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The problem with reviewing any piece of a story without the context of the whole. It’s a rather vexing issue.

I almost want to call this an addendum to my concerns regarding book reviews. However, as it stands, it’s really part 2, since I have a few more thoughts on the matter of reviews.

First, let’s start with the obvious. Stories are generally meant to be read a whole, interpreted and analyzed as complete pieces. Reviewing each individual story segment doesn’t do any good without the context of what is to come and what came before. Serialized stories, such as comics and particular television shows, experience this problem on a regular basis.

Taken by themselves, they’re almost useless. You wouldn’t take a chapter of a book and review that chapter with the same merits as the entire story. The expectations are different. Or, at least, they should be.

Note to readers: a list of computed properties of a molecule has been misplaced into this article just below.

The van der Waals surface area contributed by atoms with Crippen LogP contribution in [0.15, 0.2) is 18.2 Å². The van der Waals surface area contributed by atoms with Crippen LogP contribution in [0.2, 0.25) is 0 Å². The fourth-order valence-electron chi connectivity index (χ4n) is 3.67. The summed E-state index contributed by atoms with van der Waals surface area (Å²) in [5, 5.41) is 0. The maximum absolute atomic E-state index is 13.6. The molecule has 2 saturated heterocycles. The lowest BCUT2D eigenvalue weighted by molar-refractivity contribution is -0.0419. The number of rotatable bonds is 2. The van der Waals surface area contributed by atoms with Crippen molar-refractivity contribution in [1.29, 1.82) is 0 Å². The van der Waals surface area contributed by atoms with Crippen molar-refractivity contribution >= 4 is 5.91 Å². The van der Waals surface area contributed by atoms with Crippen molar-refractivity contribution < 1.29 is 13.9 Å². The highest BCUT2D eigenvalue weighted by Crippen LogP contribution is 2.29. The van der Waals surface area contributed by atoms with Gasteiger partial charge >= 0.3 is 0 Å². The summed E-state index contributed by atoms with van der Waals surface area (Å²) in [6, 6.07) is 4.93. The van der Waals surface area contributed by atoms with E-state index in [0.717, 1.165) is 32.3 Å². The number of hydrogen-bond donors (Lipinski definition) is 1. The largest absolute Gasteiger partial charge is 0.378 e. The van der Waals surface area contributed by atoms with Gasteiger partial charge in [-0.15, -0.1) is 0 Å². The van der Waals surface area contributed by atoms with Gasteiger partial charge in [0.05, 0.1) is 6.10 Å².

Second, and probably most important: THEY DO NOT TELL A COMPLETE STORY. This is important. No, really. One of the major problems with the Star Trek Relaunch series, specifically, the Star Trek Voyager Full Circle trilogy is that the second book, Acts of Contrition, clearly cannot stand on its own. It is entirely a position of pieces and set up. That doesn’t mean I haven’t enjoyed the Full Circle trilogy. I have. I can’t wait for Atonement to come out in AUGUST, so I can review the COMPLETE story.

But, I don’t know how the story will end. It could fall flat on its face, thus weakening the entire story. Or, Atonement could elevate the trilogy and everything that came before it. There’s simply no way to know.

And that’s the crux of the problem.

It’s the reason I haven’t started reading A Song of Ice and Fire, why I don’t remember The Wheel of Time series fondly (though the WoT had plenty of other issues in its pacing). And why, as much as I love comics, they’re problematic.

Any opinions on an incomplete work are flawed. Even books can be incomplete stories.

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